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>> Mark Carney is sticking around, for an extra year at least. Now the focus is back on what the Bank of England governor is going to do. A policy announcement due Thursday, and few are now expecting any move on rates. Though the bank had hinted at another cut, the economy has since proved stronger than expected.
So far it seems to have shrugged off any Brexit impact, reducing the calls for stimulus. Reuters senior UK economics correspondent David Milliken says policy makers are looking further ahead.>> The central bank is likely to be concerned that Britain is heading in for a difficult two years or so as it enters European Union exit talks.
And so it may well be considering whether it might need to loosen monetary policy at some point in the not too distant future. The difficulty, really, for them is whether they think that Thursday is the right time to talk about that, or whether they'll want to gather more information about how the economy develops.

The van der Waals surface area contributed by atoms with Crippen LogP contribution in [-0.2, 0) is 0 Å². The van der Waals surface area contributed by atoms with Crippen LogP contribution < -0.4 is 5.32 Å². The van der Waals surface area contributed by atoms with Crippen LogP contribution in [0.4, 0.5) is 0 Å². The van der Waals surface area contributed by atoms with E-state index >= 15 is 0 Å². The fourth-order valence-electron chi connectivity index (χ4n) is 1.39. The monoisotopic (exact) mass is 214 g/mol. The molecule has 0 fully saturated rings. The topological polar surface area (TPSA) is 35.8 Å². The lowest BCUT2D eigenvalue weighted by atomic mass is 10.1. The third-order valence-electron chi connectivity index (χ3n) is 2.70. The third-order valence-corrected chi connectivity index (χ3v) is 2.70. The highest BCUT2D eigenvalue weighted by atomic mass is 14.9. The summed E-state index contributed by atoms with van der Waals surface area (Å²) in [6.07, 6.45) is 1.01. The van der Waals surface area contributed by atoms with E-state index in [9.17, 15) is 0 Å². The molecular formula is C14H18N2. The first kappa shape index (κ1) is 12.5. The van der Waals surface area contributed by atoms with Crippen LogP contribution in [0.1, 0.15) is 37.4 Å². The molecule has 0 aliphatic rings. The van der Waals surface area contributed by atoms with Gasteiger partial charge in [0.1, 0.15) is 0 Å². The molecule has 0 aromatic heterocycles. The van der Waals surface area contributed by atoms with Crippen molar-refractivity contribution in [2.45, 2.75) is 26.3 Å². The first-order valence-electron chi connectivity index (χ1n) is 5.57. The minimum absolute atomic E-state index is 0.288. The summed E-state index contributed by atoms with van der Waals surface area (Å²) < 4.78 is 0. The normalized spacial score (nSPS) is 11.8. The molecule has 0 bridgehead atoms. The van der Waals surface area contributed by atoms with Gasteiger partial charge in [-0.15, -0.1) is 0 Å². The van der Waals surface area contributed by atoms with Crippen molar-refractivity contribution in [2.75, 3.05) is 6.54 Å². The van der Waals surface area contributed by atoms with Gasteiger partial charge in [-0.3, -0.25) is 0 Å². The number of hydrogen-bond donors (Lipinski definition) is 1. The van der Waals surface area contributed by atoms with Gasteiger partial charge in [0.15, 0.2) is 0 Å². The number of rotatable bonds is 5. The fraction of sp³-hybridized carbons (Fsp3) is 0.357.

>> The fallout from the row over Carney's leadership still being felt. Backers of Brexit wanted him gone. They say he's too biased against leaving the EU. Relations with the very top reaches of government also strained.>> Prime Minister Theresa May's comments sort of early last month that quantitative easing has created bad side effects are still likely to cast some kind of shadow.
I think people will be thinking, is the Bank of England going to be that bit more cautious before it does any more quantitative easing or comes up with sort of any further measures to stimulate the economy?>> Some had feared that May's comments signaled an attack on the bank's independence.
Those concerns have now eased. But Carney's critics remain vocal. The Bank of England boss will have to watch his words even more closely than usual.